In the song "99 Problems" by Jay-Z the performer is rapping about getting pulled over by the police. The purported reason for being pulled over is given by the police officer as "doing fifty five in a fifty four".

My current interpretation is that the officer is talking about a speeding violation, and that Jay-Z was doing 55 miles per hour (mph) in a zone where the maximum speed limit is 54 mph, but that does not really make sense as "speed limits are typically posted in increments of five miles per hour (mph)".

Was the officer just making up some bogus offence, or is there a deeper meaning to the phrase "doing fifty five in a fifty four"?


1 Answer 1


I'd think this is just a matter of lyrical freedom, keeping rhyme intact whilst emphasising the fact that one mph transgression is only just a reason to pull him over.

See also this close reading from a lawyer's perspective from the article Jay-Z’s 99 Problems, Verse 2: A Close Reading with Fourth Amendment Guidance for Cops and Perps:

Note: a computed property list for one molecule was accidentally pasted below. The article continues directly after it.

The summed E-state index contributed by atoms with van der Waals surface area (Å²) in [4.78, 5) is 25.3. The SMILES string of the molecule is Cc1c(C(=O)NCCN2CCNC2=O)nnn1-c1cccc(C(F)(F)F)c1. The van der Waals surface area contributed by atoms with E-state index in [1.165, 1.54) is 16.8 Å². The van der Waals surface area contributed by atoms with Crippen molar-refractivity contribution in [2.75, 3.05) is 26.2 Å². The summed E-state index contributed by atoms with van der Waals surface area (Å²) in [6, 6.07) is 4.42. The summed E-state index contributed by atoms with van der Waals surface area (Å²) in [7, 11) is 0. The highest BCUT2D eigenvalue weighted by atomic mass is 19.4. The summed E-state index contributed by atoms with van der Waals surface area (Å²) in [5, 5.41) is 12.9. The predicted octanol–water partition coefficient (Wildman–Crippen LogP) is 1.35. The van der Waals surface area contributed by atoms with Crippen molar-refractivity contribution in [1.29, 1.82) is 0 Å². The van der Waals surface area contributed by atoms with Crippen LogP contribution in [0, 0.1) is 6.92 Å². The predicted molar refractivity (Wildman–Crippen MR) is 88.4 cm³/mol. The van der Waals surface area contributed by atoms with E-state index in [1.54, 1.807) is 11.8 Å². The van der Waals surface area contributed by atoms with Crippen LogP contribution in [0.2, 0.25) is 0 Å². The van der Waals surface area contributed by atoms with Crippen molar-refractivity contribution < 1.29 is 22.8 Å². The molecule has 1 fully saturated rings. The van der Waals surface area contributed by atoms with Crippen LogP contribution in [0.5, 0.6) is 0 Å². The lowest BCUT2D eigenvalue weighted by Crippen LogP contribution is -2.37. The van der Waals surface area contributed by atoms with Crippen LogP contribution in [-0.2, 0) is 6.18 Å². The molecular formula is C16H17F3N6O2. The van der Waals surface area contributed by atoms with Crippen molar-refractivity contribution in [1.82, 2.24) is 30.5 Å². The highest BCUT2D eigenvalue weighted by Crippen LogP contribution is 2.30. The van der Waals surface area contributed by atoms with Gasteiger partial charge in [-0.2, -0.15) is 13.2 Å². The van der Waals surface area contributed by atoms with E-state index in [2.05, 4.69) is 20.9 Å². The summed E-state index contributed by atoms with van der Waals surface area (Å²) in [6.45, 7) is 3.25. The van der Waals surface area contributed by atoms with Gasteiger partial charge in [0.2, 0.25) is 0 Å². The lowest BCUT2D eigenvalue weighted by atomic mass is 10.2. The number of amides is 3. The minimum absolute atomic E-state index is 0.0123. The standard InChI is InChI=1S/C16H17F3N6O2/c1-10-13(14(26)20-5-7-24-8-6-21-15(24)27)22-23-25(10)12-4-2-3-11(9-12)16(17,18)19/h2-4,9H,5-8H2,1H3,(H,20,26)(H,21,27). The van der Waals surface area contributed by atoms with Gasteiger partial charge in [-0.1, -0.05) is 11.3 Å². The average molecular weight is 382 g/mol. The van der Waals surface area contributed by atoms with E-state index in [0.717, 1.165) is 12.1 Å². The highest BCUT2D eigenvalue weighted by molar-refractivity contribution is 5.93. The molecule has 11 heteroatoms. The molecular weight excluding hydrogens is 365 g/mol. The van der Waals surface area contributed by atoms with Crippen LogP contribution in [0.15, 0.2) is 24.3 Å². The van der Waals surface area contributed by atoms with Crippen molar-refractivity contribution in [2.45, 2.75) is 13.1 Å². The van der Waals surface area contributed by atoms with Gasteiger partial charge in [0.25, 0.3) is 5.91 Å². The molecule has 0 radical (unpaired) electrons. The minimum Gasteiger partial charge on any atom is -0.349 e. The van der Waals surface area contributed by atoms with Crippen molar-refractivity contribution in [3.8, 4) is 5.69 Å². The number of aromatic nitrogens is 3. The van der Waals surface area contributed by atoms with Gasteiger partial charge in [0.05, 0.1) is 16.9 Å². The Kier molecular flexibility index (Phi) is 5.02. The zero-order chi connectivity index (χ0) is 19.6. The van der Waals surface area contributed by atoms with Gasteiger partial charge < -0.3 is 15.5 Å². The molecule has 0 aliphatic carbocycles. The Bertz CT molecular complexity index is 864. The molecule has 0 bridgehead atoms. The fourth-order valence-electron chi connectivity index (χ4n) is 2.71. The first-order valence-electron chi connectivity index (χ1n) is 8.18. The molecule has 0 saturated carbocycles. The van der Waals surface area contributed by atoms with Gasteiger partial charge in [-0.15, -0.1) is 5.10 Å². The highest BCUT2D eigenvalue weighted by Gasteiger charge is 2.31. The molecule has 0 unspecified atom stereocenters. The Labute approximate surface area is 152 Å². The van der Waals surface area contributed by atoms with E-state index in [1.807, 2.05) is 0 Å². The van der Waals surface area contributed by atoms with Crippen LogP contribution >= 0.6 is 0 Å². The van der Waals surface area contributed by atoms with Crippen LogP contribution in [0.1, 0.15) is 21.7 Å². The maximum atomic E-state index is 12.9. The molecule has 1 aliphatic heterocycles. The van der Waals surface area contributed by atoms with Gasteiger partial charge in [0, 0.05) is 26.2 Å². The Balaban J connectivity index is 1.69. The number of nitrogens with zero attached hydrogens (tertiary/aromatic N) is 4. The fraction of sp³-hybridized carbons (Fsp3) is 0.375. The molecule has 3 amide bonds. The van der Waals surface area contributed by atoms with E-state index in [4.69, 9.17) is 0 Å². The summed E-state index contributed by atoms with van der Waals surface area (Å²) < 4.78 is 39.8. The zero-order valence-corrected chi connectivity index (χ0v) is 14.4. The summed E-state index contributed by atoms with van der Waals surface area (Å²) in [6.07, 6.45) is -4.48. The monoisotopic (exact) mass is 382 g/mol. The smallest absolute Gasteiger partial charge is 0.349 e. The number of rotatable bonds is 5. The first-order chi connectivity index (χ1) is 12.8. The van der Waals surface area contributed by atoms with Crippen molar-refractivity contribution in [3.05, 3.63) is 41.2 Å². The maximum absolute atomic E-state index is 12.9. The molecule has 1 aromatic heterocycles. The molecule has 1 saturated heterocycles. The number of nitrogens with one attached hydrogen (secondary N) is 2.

You was doing fifty-five in a fifty-four . . . All drivers—not just those smuggling drugs—have reason to complain about what they see as arbitrary speed enforcement. Drive down a highway with a marked limit of sixty-five, and you’ll see that virtually every car is speeding. The cultural norm we learn as drivers is that anything within ten miles per hour of the posted limit is okay. [49] But as a matter of law—which is what matters for the suppression issue—if you’re even one mile per hour over, that’s sufficient to pull you over, write you a ticket, and, if the officer chooses, to arrest you. [50] Neither arbitrariness nor pretextual motive is relevant to the validity of the stop if it is based on probable cause that you were in fact violating the traffic law. [51] Jay-Z explains the line as “another way of saying that we’re being pulled over for no good reason.” [52] As numerous commentators have observed, the number and scope of traffic regulations is so extensive that the police can in practice find a perfectly legitimate traffic-law basis for stopping any car they choose, just by following it for a few blocks. [53]


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